“She really embodies the dream, the American dream, with opportunity for everyone, with the ability to take your God-given talents and to educate yourself and then to do something for others,” said Bundles.
Madam C.J. Walker, born Sarah Breedlove in Delta, Louisiana, in 1867, was orphaned at age 7 and married at 14, but her husband died a few years later, according to Bundles.
“So, there were all of these blows, all of these things were stacked against her, but somehow she had such a survival instinct, soaking up everything she saw around her” she said.
Following her experience as a sales agent for Annie Malone’s black hair care business, Poro, Walker decided to create her own line of hair care products.
She saw the opportunity as a means of providing for her family, primarily her daughter A’Lelia.
“Madam Walker’s Wonderful Hair Grower,” sold in homes and churches, helped catapult her business. Bundles says Walker traveled across the country, knowing that a black woman somewhere would be in need of her hair care line.
“Walker’s experiences enabled the self-made businesswoman to develop key marketing skills that would drive her future success,” she said.
As part of her marketing strategy, Walker utilized her own image as the before and after for her advertisements, while also being on the seal of the products. One would also find her advertisements in black-owned newspapers.
Additionally, she printed business cards, fliers, and created various packaging to get her name out in black communities across America. Walker was known for giving her customers more than hair products, but offering them a lifestyle, according to Bundles.
Her hard work paid off. In May 1918, Walker moved into her brand new estate outside New York City. This caused surprise and dismay among her white neighbors but did not deter Walker.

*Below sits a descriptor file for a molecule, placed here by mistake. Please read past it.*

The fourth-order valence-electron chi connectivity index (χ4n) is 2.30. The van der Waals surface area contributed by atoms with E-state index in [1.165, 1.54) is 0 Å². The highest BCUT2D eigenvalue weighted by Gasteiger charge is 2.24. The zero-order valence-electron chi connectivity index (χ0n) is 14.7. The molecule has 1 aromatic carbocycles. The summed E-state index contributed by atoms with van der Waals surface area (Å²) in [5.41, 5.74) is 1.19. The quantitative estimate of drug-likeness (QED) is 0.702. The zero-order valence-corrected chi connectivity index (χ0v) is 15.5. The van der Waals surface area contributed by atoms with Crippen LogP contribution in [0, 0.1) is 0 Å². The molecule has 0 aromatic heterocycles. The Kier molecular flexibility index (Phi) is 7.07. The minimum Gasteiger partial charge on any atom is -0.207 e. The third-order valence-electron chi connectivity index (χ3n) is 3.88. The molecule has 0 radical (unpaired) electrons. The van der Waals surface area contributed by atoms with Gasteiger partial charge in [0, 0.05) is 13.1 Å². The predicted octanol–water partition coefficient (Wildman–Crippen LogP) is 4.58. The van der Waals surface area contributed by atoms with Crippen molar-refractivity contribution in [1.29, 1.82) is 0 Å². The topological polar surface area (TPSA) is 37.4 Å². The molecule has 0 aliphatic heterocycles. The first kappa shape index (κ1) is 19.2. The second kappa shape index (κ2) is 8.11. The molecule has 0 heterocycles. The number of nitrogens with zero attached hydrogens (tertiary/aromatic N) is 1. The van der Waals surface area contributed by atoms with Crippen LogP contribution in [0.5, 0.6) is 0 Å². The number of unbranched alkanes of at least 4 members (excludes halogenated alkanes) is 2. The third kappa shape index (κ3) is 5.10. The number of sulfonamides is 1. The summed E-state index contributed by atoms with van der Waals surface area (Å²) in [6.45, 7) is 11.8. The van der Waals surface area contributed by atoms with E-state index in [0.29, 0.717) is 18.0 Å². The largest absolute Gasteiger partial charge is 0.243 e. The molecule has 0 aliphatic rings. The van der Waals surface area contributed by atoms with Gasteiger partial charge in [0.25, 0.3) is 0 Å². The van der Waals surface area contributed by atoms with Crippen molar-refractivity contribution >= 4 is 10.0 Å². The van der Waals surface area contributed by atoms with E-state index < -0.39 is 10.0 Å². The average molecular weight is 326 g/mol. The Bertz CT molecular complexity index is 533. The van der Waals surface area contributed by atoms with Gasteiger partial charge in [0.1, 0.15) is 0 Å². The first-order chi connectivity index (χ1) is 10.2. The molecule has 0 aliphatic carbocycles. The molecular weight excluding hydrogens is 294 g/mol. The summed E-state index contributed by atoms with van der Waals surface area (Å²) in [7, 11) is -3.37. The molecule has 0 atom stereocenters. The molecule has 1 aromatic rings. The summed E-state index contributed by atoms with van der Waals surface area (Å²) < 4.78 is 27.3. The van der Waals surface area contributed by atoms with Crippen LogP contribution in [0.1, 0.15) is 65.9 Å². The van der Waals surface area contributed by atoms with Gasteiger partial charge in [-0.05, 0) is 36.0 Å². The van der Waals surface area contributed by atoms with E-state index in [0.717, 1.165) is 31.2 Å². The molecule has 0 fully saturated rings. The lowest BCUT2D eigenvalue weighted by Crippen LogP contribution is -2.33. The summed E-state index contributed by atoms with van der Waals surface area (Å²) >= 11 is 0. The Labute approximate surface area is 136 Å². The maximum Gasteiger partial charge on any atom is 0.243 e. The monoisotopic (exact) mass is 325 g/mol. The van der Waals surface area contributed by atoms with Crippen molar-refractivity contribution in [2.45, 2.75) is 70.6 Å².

Empowering African American women
Walker used her fortune to hire women at all levels of her company. Bundles says Walker wanted them to know that their roles would be as leaders in their community.
She held the first national convention of her sales agents in 1917.
According to Bundles, in Walker’s keynote speech, the businesswoman said, “I want you as Walker Agents to show the world that you care not just about yourself but about others.”
At the end of the convention, the women sent a telegram to President Woodrow Wilson urging him to support legislation to make lynching a federal crime.
“She wanted them to speak up; she wanted them to use their power and their influence and their money to make a difference,” Bundles said.
Working for Walker provided the women a means to provide for their family and to be economically independent.
Bundles notes a former worker once said, “‘C.J. Walker made it possible for a black woman to make more money in a day than she could in a month working in somebody’s kitchen.’ So, this was really showing women, who would have been sharecroppers and maids and laundresses, how they could support their families and be their own bosses.”
Maintaining Walker’s legacy
When Madam C.J. Walker died in 1919, she left tens of thousands of dollars to charitable organizations and schools, leaving behind a legacy of political activism while establishing a pattern of corporate giving.
Bundles is committed to maintaining Walker’s legacy.
“For all my life, I’ve been trying to tell Madam’s story and really it’s a labor of love just to make sure people know about her and the empowerment she gave to other women,” Bundles said. “Madam Walker’s legacy lives in her philanthropy as well as in an amazing line of hair care products.”
Multilateral banks based in China have defied critics over the past year with strong performances that include financing projects across a dozen countries.
The new banks, the Asian Infrastructure Investment Bank (AIIB) and New Development Bank (NDB), have given added political legitimacy to China, and helped to push forward Beijing’s geopolitical interests by extending $3 billion for projects under its One Belt, One Road (OBOR) program, analysts said.
But questions are being asked about whether these banks can help China in its battle against adverse actions threatened by U.S. President Donald Trump.
AIIB’s head Jin Liqun recently reminded Washington that that door remains open for it to join the bank. The Obama administration had decided against joining the AIIB even after 56 countries, including U.S. allies like Canada, Britain and Australia, became members.
“AIIB is an institution that will help China get support from other countries in any direct confrontation with Trump,” Jacob Kirkegaard, senior fellow at the Peterson Institute of International Economics told VOA. “Setting up AIIB and showing that Beijing intends to play by the established rules has helped China, when Trump increasingly seems to be going rogue on not just America’s traditional role, but also many of the international rules it help set up.”